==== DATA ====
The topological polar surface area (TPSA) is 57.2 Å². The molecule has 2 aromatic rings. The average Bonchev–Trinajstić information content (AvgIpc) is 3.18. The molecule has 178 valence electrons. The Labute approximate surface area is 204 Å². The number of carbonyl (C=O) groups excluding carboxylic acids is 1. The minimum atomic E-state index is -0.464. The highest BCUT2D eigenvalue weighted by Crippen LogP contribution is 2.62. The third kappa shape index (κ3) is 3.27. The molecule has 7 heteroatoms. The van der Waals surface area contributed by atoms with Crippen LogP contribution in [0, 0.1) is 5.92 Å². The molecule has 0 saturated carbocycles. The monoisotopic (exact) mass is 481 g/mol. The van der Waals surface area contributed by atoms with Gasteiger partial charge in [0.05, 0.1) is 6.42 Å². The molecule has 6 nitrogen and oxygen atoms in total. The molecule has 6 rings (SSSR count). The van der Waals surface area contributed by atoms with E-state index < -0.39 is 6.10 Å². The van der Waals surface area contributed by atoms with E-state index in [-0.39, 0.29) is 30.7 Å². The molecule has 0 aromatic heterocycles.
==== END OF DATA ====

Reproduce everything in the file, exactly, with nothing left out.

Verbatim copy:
The topological polar surface area (TPSA) is 57.2 Å². The molecule has 2 aromatic rings. The average Bonchev–Trinajstić information content (AvgIpc) is 3.18. The molecule has 178 valence electrons. The Labute approximate surface area is 204 Å². The number of carbonyl (C=O) groups excluding carboxylic acids is 1. The minimum atomic E-state index is -0.464. The highest BCUT2D eigenvalue weighted by Crippen LogP contribution is 2.62. The third kappa shape index (κ3) is 3.27. The molecule has 7 heteroatoms. The van der Waals surface area contributed by atoms with Crippen LogP contribution in [0, 0.1) is 5.92 Å². The molecule has 0 saturated carbocycles. The monoisotopic (exact) mass is 481 g/mol. The van der Waals surface area contributed by atoms with Gasteiger partial charge in [0.05, 0.1) is 6.42 Å². The molecule has 6 nitrogen and oxygen atoms in total. The molecule has 6 rings (SSSR count). The van der Waals surface area contributed by atoms with E-state index < -0.39 is 6.10 Å². The van der Waals surface area contributed by atoms with E-state index in [-0.39, 0.29) is 30.7 Å². The molecule has 0 aromatic heterocycles.